A key principle of healthicine, is the concept of causal cure. The word cure, today, is often used for treatments that make no attempt to cure, and cannot cure. Most treatments are symptomicines, cures for symptoms of illness, that do not address cause, and cannot produce a cure, except by accident.
Current Medical Status of Cure
When we fail to define cure and cured for any illness, we can fail to find cures. Today, many illnesses are considered incurable, and we have given up attempting to cure – but not given up fundraising for cures. Pity.
None of today’s medical theories, sciences, or practices have clear definitions of cure, cures, nor cured which cover all types of cures and all types of illnesses. There is no name for the concept of causal cure, in today’s medicine. It’s actually worse than that.
Many of today’s published medical dictionaries, from Barron’s to Oxford, to Webster’s, simply do not contain the word cure. When they do attempt to define cure, the definitions are weak, simplistic, and often simply wrong. Webster’s online dictionary for learners, for example, defines cure as ‘the act of making someone healthy again after an illness‘.
When you search medical practices, from conventional medicine, to Ayurveda, to Chinese Traditional Medicine, to chiropractic, you will not find a useful definition of cure. Most medical practices simply fail to define ‘cure’ and avoid the word cure in theory and practice. Even homeopathy, which touts the mantra ‘like cures like‘, does not define cure.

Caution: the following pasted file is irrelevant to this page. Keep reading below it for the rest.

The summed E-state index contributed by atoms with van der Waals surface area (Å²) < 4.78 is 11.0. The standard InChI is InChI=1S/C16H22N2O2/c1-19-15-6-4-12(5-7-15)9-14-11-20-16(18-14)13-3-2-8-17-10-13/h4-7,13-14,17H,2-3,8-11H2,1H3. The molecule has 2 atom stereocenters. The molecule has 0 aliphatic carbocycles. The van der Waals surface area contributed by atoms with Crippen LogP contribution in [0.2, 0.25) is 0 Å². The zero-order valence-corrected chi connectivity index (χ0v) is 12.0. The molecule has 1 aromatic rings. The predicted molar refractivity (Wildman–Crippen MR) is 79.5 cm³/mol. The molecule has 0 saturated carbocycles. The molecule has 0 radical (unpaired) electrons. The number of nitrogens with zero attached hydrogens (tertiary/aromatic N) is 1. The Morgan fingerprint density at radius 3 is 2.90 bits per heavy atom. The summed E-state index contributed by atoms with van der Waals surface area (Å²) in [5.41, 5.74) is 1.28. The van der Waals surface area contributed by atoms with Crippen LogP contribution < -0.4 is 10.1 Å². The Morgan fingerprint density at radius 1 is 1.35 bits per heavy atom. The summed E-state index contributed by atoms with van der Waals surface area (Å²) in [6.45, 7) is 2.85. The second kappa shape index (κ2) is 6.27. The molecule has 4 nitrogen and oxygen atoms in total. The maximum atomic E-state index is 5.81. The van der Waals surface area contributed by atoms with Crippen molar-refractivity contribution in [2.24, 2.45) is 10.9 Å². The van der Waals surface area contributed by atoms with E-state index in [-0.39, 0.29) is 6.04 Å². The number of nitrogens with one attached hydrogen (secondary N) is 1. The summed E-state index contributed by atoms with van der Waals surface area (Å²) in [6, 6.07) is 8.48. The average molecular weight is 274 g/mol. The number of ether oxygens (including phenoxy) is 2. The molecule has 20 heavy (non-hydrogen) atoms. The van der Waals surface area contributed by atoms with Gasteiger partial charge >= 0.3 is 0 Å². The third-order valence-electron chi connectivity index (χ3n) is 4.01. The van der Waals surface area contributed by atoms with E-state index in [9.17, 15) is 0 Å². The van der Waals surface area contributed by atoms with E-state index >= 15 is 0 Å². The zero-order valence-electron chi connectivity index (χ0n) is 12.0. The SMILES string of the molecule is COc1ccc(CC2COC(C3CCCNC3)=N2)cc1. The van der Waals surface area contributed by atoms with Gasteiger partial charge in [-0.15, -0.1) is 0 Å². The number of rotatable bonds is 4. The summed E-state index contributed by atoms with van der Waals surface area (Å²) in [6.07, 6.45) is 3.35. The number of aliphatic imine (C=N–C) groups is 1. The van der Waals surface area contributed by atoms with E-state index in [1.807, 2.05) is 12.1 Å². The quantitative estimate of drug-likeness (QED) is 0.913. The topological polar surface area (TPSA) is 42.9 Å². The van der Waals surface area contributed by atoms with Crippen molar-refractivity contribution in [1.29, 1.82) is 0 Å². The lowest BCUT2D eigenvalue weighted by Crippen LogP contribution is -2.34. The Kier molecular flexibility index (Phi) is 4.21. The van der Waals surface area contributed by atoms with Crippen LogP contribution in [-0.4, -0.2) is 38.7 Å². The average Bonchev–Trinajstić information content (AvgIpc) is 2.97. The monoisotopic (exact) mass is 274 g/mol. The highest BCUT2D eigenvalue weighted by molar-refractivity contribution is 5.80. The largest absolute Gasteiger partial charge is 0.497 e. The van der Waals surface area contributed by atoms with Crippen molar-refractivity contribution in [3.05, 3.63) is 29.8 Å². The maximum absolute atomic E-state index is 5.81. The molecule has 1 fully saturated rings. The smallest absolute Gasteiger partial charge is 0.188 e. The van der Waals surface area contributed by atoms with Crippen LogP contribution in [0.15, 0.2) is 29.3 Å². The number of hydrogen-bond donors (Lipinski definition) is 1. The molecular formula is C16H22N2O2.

This creates several simple problems.
- When cured is not defined, we cannot find cures. How can we search for a cure? How would we know if we found one, or if one occurred by accident?
- When cured is not defined, anyone can claim a cure.
- When cured is not defined, anyone can dismiss or dispute a cure claim.
Therefore: there are no cures.
If we want to find cures, if we want to know cures, we need to define cures. We can only see a cure, once cured is defined. We can only dispute a cure claim, once cured is defined. Then, and only then, can we seek cures. Today’s medical science is entirely based on measuring signs and symptoms – cures are ignored. There is no accounting, there are no statistics for cures for any disease, because cured is not defined. Cure rate, often used in cancer and spreading to use in other diseases is a statistical measure of ‘not sick’, not actually related to cure. We only measure cure rate, because we have no definition, and thus no way to notice, detect, or prove actual cures for many diseases.
This page provides simple, clear definition of cure, that can be applied to any illness. This definition was first published in the post: Miracle Cures vs. Healthicine Cures. It has been updated several times for clarity.
I have been researching and writing about health, healthicine, and cures for many years. You can learn more about healthicine’s explorations of cures in these posts:
- Webster’s: Cure: 3. “a complete or permanent solution or remedy.
- Oxford: Cure: 7. “A means of healing”.
- Stedman’s Medical Dictionary: 1. “To heal, to make well“
- Oxford: Cure II 4. “To treat surgically or medically, with the purpose of healing“